Capitalizing on a political contribution cap hike

Wealthy donors — even the dead — already using new law that lets parties raise more cash

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A pair of wealthy campaign contributors — including one who’s dead — wasted no time exercising their newfound right to pump political parties with significantly more cash than they could before December.

Public Storage founder B. Wayne Hughes Sr. gave the Republican National Committee $67,600 on Dec. 30, which the RNC labeled as a “convention fund contribution,” according to new federal campaign finance disclosures.

The Democratic Congressional Campaign Committee, meanwhile, reported receiving $38,392.06 on Dec. 31 from what appears to be a trust for the estate of Robert Bohna, a Sonoma, California, businessman who died five years ago. That contribution is labeled in a federal filing as a “building fund contribution.”

Campaign finance changes passed by Congress in mid-December and subsequently signed into law by President Barack Obama allow national political party committees to collect money designated for separate presidential convention, building and recount funds. The law builds on a Federal Election Commission ruling from October, which gave political parties greater ability to raise funds for their quadrennial political conventions.

The practical effect for wealthy donors: It greatly increases the total amount of money they may give to party committees, from less than $100,000 a year to $777,600 per year.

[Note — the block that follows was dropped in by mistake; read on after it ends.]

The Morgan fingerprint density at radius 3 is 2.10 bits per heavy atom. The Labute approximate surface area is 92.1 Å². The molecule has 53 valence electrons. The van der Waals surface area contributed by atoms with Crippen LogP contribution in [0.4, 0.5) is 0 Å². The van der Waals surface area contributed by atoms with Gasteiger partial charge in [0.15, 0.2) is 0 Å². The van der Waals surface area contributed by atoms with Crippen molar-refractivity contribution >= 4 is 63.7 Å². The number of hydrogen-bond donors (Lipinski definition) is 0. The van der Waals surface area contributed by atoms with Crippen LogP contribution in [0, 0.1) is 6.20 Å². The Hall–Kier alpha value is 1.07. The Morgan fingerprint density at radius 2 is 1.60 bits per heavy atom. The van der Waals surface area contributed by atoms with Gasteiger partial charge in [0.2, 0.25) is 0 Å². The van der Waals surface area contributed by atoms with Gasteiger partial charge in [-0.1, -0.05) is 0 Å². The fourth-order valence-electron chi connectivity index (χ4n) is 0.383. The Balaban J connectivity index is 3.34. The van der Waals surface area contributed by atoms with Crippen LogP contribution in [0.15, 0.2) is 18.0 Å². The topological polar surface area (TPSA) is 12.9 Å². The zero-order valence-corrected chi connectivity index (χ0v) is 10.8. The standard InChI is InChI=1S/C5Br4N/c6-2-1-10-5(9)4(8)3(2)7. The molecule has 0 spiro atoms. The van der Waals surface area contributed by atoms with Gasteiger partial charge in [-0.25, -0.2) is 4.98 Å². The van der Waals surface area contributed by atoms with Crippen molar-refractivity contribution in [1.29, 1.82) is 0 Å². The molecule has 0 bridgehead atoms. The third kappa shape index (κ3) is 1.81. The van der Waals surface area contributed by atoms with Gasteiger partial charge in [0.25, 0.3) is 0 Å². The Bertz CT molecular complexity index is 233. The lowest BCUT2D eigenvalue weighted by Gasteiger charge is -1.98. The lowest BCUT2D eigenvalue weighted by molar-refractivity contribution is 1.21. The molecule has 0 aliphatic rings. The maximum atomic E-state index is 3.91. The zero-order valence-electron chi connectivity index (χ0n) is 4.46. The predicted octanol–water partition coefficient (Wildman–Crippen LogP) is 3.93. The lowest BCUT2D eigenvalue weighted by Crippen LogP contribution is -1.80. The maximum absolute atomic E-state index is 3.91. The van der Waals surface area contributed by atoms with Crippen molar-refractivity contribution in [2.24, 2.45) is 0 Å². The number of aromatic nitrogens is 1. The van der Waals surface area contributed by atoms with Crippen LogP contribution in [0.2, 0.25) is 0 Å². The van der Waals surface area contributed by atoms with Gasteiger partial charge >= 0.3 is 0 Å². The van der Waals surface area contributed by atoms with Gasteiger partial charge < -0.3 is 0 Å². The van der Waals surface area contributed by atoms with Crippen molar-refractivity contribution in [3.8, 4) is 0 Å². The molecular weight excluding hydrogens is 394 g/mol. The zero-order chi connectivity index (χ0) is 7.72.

Political parties “don’t miss a beat,” said Larry Noble, a former general counsel of the Federal Election Commission who is now a lawyer with the Campaign Legal Center, referring to the parties. “They’re relentless ... usually, the day after the election they start fundraising for the next election, so it’s not surprising that the day after the bill went into effect they started raising money for it.”

Josh Schwerin, a spokesman for the DCCC, said the Bohna contribution is the only one the DCCC has accepted under the new rules so far.

The RNC did not respond to a request for comment about the contribution from Hughes. But the new law, passed Dec. 11, allowed parties to create such convention funds.

Parties had recount funds before the law passed, but the new law allows donors to give more. The National Republican Congressional Committee reported receiving contributions for a recount fund both before and after the legislation passed Congress, making it difficult to tell which contributions are attributable to the new law.

The NRCC declined comment. Among the contributions to the recount fund it reported receiving after the new law passed: $15,000 from Koch Industries PAC on Dec. 23.

The FEC has not yet created rules directing parties how to report the contributions to the new funds, nor is there a timetable for the agency to issue the guidelines. This could make for confusing reporting — both for the party committees and people reading the committees’ reports.

The parties “are probably identifying these things on their own … because they want to avoid getting letters from the FEC saying they have exceeded contribution limits. A lot of this stuff is automated,” said Jan Baran, co-chairman of the election law and government ethics practice at Wiley Rein.

In a related matter, the FEC this week did release a routine increase to contribution caps to compensate for inflation.

Under the new limits, individuals can give candidates up to $2,700 for the primary and $2,700 for the general election, an increase from $2,600, and up to $33,400 per year to national party committees, compared to $32,400 per year.

The FEC also increased the threshold amount lobbyists can raise for a political committee before their names must be disclosed, to $17,600 from $17,300.

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